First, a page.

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Poison Dart Frog

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Poison Dart Frog Facts

Kingdom:
Five groups that classify all living things
Animalia
Phylum:
A group of animals within the animal kingdom
Chordata
Class:
A group of animals within a pylum
Amphibia
Order:
A group of animals within a class
Anura
Family:
A group of animals within an order
Dendrobatidae
Scientific Name:
Comprised of the genus followed by the species
Dendrobatidae
Type:
The animal group that the species belongs to
Amphibian
Diet:
What kind of foods the animal eats
Carnivore
Size:
How long (L) or tall (H) the animal is
1.5-6cm (0.6-2.4in)
Weight:
The measurement of how heavy the animal is
2-7g (0.07-0.25oz)
Top Speed:
The fastest recorded speed of the animal
17km/h (10mph)
Life Span:
How long the animal lives for
2-4 years
Lifestyle:
Whether the animal is solitary or sociable
Solitary
Conservation Status:
The likelihood of the animal becoming extinct
Threatened
Colour:
The colour of the animal's coat or markings
Green, Red, Blue, Yellow, Orange
Skin Type:
The protective layer of the animal
Permeable
Favourite Food:Insects
Habitat:
The specific area where the animal lives
Tropical jungle and wet forests
Average Litter Size:
The average number of babies born at once
10
Main Prey:Insects, Ants, Spiders
Predators:
Other animals that hunt and eat the animal
Snake
Special Features:Brightly coloured body and produces high levels of toxins

Poison Dart Frog Location

Map of Poison Dart Frog Locations
Map of South America

Poison Dart Frog

Poison dart frogs are a group of frogs that are native to the tropical jungles of Central and South America. Poison dart frogs excrete toxins through their skins, and the brightly coloured bodies of poison dart frogs warn potential predators not to eat them.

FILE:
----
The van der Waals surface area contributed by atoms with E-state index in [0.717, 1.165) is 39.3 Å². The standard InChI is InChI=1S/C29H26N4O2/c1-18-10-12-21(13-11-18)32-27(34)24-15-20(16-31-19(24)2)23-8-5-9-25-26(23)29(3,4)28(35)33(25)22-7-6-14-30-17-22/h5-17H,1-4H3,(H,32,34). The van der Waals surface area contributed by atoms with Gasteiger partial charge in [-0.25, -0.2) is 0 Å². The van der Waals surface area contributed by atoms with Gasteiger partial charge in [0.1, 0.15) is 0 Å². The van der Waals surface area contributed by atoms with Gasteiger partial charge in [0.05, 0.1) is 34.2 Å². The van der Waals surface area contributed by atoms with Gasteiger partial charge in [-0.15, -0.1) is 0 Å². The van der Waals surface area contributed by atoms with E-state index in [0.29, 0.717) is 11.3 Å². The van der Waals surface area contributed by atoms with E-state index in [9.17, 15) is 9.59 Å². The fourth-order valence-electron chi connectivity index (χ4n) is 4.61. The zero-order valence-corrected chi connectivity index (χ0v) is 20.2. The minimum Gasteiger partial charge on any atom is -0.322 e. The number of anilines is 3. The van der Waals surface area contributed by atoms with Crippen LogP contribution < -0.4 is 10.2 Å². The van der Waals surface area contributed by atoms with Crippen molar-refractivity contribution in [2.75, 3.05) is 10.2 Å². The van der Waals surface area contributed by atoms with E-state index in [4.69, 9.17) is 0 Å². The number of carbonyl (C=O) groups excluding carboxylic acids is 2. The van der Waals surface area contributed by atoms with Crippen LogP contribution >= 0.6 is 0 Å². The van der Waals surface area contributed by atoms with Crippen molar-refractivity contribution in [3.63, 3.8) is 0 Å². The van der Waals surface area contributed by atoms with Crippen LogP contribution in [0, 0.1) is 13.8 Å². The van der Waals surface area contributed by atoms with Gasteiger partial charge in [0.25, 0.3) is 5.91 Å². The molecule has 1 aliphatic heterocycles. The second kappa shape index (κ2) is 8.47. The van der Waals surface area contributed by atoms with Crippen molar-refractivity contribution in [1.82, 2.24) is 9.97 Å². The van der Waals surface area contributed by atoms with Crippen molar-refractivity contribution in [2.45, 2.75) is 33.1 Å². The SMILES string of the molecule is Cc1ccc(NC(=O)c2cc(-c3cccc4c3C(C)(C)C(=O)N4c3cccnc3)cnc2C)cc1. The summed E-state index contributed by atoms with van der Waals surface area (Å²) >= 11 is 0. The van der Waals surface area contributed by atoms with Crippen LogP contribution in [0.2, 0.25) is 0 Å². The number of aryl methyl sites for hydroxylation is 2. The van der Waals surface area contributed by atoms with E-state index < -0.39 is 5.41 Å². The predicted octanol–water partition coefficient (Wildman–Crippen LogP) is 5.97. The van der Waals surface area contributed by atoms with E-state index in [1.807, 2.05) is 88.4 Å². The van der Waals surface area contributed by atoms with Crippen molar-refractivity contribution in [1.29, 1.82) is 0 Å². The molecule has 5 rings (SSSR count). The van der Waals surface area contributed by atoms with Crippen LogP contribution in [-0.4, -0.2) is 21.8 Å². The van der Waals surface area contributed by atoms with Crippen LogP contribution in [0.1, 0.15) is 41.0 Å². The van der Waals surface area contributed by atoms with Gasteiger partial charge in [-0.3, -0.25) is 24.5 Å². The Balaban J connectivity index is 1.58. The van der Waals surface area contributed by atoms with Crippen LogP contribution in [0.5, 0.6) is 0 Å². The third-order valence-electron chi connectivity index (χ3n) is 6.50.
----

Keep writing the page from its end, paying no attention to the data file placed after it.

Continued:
Poison dart frogs vary in size, colour and the levels of toxin that they produce depending on the species of poison dart frog and the area in which it lives. There are more than 175 different species of poison dart frog known to be inhabiting the jungles across Central and South America.

Poison dart frogs are often known as dart frogs or poison arrow frogs due to the fact that the tribes-people living close to the poison dart frogs, would use their poison in order to tip the ends of their arrows and blow-darts.

Poison dart frogs live on the ground or in the foliage just above it. Poison dart frogs are found in moist and humid forests that are free from high levels of pollution. Today, many species of poison dart frogs are considered to be critically endangered in the wild, mainly due to pollution and habitat loss.

Poison dart frogs are carnivorous animals that survive on a diet purely made up of meat. Poison dart frogs shoot out their long, sticky tongues to catch flies, ants, insects, spiders and termites.

Due to the high toxin levels produced by the poison dart frog, it has very few predators in the wild. Many animals will become extremely sick from just licking a poison dart frog, so they won't approach them. There is only one species of snake that is known to be immune to the poison of the poison dart frog.

Many species of poison dart frog, make devoted parents as they carry their newborn hatchings from ground-level where they were laid to the safety of the canopy above. The eggs stick to mucus on the back of the mother poison dart frog, while she carries it a water-pool in a flower high in the trees. The female poison dart frog does this with all of her babies, and lays an unfertilised egg in the water for her young to eat.

Poison Dart Frog Comments

Anonymous
"very interresting facts"
Sophie
"very interesting facts for me to learn about!!"
solsol
"i love frogs "
tricia welch
"it should tell use about the dart frog from the past "
Michael Jason
"awesome best info ever"
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First Published: 3rd November 2009, Last Updated: 9th January 2017 [View Sources]

Sources:
1. David Burnie, Dorling Kindersley (2008) Illustrated Encyclopedia Of Animals [Accessed at: 03 Nov 2009]
2. David Burnie, Kingfisher (2011) The Kingfisher Animal Encyclopedia [Accessed at: 01 Jan 2011]
3. Dorling Kindersley (2006) Dorling Kindersley Encyclopedia Of Animals [Accessed at: 03 Nov 2009]
4. Richard Mackay, University of California Press (2009) The Atlas Of Endangered Species [Accessed at: 03 Nov 2009]
5. Tom Jackson, Lorenz Books (2007) The World Encyclopedia Of Animals [Accessed at: 03 Nov 2009]

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